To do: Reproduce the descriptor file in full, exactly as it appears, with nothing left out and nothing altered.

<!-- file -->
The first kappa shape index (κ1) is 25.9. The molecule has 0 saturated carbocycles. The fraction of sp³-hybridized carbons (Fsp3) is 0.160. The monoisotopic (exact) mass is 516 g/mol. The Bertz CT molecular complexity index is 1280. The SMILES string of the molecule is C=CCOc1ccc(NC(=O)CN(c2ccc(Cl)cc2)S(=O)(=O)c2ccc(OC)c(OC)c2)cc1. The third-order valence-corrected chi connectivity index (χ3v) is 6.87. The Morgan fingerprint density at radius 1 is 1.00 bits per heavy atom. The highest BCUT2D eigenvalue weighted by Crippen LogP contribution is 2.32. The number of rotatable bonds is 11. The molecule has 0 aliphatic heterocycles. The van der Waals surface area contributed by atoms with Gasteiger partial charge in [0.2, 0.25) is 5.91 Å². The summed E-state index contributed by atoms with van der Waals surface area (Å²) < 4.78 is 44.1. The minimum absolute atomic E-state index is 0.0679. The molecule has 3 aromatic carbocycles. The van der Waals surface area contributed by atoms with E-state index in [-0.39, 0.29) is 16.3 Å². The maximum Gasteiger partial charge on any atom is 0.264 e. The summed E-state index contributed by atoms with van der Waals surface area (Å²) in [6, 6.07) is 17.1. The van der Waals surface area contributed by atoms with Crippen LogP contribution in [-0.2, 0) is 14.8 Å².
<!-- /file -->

The first kappa shape index (κ1) is 25.9. The molecule has 0 saturated carbocycles. The fraction of sp³-hybridized carbons (Fsp3) is 0.160. The monoisotopic (exact) mass is 516 g/mol. The Bertz CT molecular complexity index is 1280. The SMILES string of the molecule is C=CCOc1ccc(NC(=O)CN(c2ccc(Cl)cc2)S(=O)(=O)c2ccc(OC)c(OC)c2)cc1. The third-order valence-corrected chi connectivity index (χ3v) is 6.87. The Morgan fingerprint density at radius 1 is 1.00 bits per heavy atom. The highest BCUT2D eigenvalue weighted by Crippen LogP contribution is 2.32. The number of rotatable bonds is 11. The molecule has 0 aliphatic heterocycles. The van der Waals surface area contributed by atoms with Gasteiger partial charge in [0.2, 0.25) is 5.91 Å². The summed E-state index contributed by atoms with van der Waals surface area (Å²) < 4.78 is 44.1. The minimum absolute atomic E-state index is 0.0679. The molecule has 3 aromatic carbocycles. The van der Waals surface area contributed by atoms with E-state index in [-0.39, 0.29) is 16.3 Å². The maximum Gasteiger partial charge on any atom is 0.264 e. The summed E-state index contributed by atoms with van der Waals surface area (Å²) in [6, 6.07) is 17.1. The van der Waals surface area contributed by atoms with Crippen LogP contribution in [-0.2, 0) is 14.8 Å².